Bead system.jpgThat leaves only one other question to be answered — what new tools shall I buy with my profits? (Remember, tools are ALWAYS a worthwhile investment!) I've been watching that new beaded face frame tool at the High, and I sure could use a new router. Maybe I could make some more church furniture. Turns out to be more profitable than bowl turning. Triton router

March 2, 2010

SketchUp Time

clock.jpg OK, people, it's time to get SketchUp. I know you have been putting it off because you think it is hard to learn and it is new and different and you had rather get shop time than sit in front of the computer learning to use something new. I know — I've been there.

Here are the facts. First of all it is free. Google offers a basic version free in hopes you will buy the more robust professional version later (for $495). You can buy the pro version if you want, but the free one will do 99% of woodworking stuff. Just go to Google and type SketchUp in the search box. That will take you to the download area and it is painless to get loaded and running. Just open it up and go to work. Once you learn probably four basic tools in the program, you can design most things you will want to do in your shop. If you draw all the joints in detail, it is just like building them in the shop. Plus you can get a really good sense of the scale of any project by adding people, trees, furniture, cabinets and anything else which might be helpful. You can look at your piece from any angle, turn it 360, put it in x-ray mode to see inside (if you drew the joints), add texture and color, and pretty much anything else you may have ever wished you could do when drawing plans on paper. If you are careful with the scale of everything as you draw, you can pull any dimension directly off the drawing. Plus you can take a file of your drawing to a blue print/engineering printer company and they can plot it for you at full scale. When you have that, tape it to the floor and build the project on top of it like lofting a boat.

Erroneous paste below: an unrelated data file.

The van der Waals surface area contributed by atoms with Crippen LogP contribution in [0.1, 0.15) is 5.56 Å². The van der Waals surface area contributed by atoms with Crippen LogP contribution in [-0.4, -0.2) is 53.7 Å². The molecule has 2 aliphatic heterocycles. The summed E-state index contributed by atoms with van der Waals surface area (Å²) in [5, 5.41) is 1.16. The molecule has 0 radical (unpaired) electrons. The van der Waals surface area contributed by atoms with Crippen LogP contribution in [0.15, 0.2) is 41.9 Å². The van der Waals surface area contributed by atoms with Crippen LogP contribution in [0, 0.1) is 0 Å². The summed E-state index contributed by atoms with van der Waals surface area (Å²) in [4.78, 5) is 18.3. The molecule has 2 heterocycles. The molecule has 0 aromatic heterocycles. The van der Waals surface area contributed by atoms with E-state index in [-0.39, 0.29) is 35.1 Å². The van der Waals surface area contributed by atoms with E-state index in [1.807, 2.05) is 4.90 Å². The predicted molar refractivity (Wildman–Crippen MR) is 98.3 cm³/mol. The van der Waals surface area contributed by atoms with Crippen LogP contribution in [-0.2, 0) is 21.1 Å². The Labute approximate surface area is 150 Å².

Sean Headrick writes a very good monthly column in Wood News Online published every month by Highland Woodworking. Follow his detailed instructions to get a good start and get an idea of what this thing can do. Another site I found on the internet is sketchupforwoodworkers which has excellent tutorials for rank beginners. Spend a little time with these tutorials and the ones inside the program and you will be up to speed very quickly.

clock2.jpgYou will not be the first to use this program and many people who use it enjoy posting their finished projects on the internet for other people to use. Go back to that Google search box above and look for the SketchUp Warehouse. You can find a huge number of finished plans there including the one for the clock I built that's pictured at right, which my friend Lorraine drew for me (Yes, that's the SketchUp version she drew pictured at the top of this entry). We only had the hardware and a picture and we scaled everything else from those items. Plus you will see that many magazines and blogs offer SketchUp files you can download for use in building the projects in the articles. You're gonna like this program.